US and ‘partners’ launch airstrikes on ISIS targets in Syria

The US military and partner nations from the anti-ISIS coalition have launched the first attacks on Islamic State targets in Syria, the Pentagon has confirmed.

Airstrikes against Islamic State targets are currently underway in Syria, according to a Pentagon official. The strikes reportedly involve a mix of fighter, bomber, and tomahawk land attack missiles.

"I can confirm that US military and partner nation forces are undertaking military action against ISIL (ISIS/IS) terrorists in Syria using a mix of fighter, bomber and Tomahawk Land Attack Missiles," Pentagon Press Secretary Rear Admiral John Kirby said in a statement.

"The decision to conduct theses strikes was made earlier today by the US Central Command commander under authorization granted him by the commander in chief. We will provide more details later as operationally appropriate," he added.

According to NBC News, the US military is planning to attack up to 20 targets in Syria, including “training sites, headquarters of Sunni fighters and troop encampments.”

A US official told ABC News that up to 20 locations have been targeted in the airstrikes in and around Raqqa. Tomahawk missiles have been fired from at least one ship in the Red Sea. The source also said that Arab nations participating in the airstrikes will be dropping bombs.

According to Jonathan Karl, chief White House correspondent for ABC News, five Arab nations are taking part in the first round of airstrikes in Syria: Jordan, Saudi Arabia, Bahrain, Qatar, and the United Arab Emirates. A US official speaking to Reuters confirmed the participation of Arab partners in the attack, but refused to specify who those partners were.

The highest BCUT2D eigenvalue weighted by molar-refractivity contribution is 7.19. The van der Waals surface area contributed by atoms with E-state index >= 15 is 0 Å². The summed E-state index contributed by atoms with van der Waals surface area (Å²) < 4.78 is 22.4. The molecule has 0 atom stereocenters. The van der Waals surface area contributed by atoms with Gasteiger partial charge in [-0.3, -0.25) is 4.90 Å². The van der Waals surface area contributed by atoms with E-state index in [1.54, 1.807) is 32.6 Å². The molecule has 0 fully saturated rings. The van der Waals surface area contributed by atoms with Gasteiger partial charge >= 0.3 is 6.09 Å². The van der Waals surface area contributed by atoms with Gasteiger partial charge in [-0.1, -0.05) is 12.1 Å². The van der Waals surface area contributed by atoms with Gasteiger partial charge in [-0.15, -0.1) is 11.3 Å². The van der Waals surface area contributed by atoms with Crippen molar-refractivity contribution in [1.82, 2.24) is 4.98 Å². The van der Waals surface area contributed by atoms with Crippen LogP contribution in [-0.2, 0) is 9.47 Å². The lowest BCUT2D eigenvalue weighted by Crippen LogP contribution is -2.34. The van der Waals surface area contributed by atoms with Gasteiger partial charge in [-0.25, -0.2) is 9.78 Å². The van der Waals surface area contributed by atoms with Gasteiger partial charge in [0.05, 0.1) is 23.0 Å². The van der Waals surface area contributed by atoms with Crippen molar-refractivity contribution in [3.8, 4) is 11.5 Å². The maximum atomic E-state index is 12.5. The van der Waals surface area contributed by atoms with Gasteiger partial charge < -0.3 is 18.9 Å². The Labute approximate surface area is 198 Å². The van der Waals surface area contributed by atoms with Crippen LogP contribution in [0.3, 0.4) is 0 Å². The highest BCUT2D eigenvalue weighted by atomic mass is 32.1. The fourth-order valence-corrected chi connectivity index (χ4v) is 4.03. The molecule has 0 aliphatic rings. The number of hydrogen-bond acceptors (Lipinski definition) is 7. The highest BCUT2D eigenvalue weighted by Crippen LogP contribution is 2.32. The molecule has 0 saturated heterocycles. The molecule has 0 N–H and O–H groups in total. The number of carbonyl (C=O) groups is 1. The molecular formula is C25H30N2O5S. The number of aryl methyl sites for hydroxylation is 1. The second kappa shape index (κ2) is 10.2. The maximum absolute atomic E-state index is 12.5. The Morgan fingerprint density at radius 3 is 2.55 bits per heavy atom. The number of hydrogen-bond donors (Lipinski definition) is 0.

CENTCOM says the decision to conduct airstrikes was made under authorization granted by the US president.

The Pentagon will not provide further details on the operation “until later,” according to Reuters.

The attack follows President Obama’s speech earlier this month, during which he said that the US was prepared to “conduct a systematic campaign of airstrikes” against Islamic State terrorists “wherever they are.”

“That means I will not hesitate to take action against ISIL (ISIS/IS) in Syria as well as Iraq,” Obama said on September 10. The US military has already carried out over 200 strikes on Islamic State targets in Iraq.

Last Tuesday, US Defense Secretary Chuck Hagel confirmed that the US Central Command has a plan to take “targeted actions against ISIS safe havens in Syria,” including striking infrastructure. The US will also train and equip 5,000 members of the Syrian opposition to fight militants from IS. The so-called ‘moderate’ opposition is seen by the US as a legitimate power in Syria since the Assad government has long lost all its legitimacy, according to US officials.

More than 40 nations have said they will participate in the anti-Islamic State crusade, with more than 30 nations offering military support, according to Hagel.

The Syrian government was willing to cooperate in coordinating strikes on Islamic jihadists, which the country has been battling for over three years, but US officials rejected any possibility of such cooperation. Any strikes on Syrian soil without Damascus’ consent will be considered an act of aggression, Syria has warned.

Washington should respect the sovereignty of Syria in its attempts to deal with the Islamic State, Russia has warned repeatedly. Moscow previously expressed concern that US airstrikes may target not only the Islamic State, but also government forces loyal to President Assad.

In a telephone conversation with UN Secretary General Ban Ki-moon on Monday, Russian President Vladimir Putin stressed that airstrikes on terrorist targets in Syria should not be carried out without the consent of the Syrian government.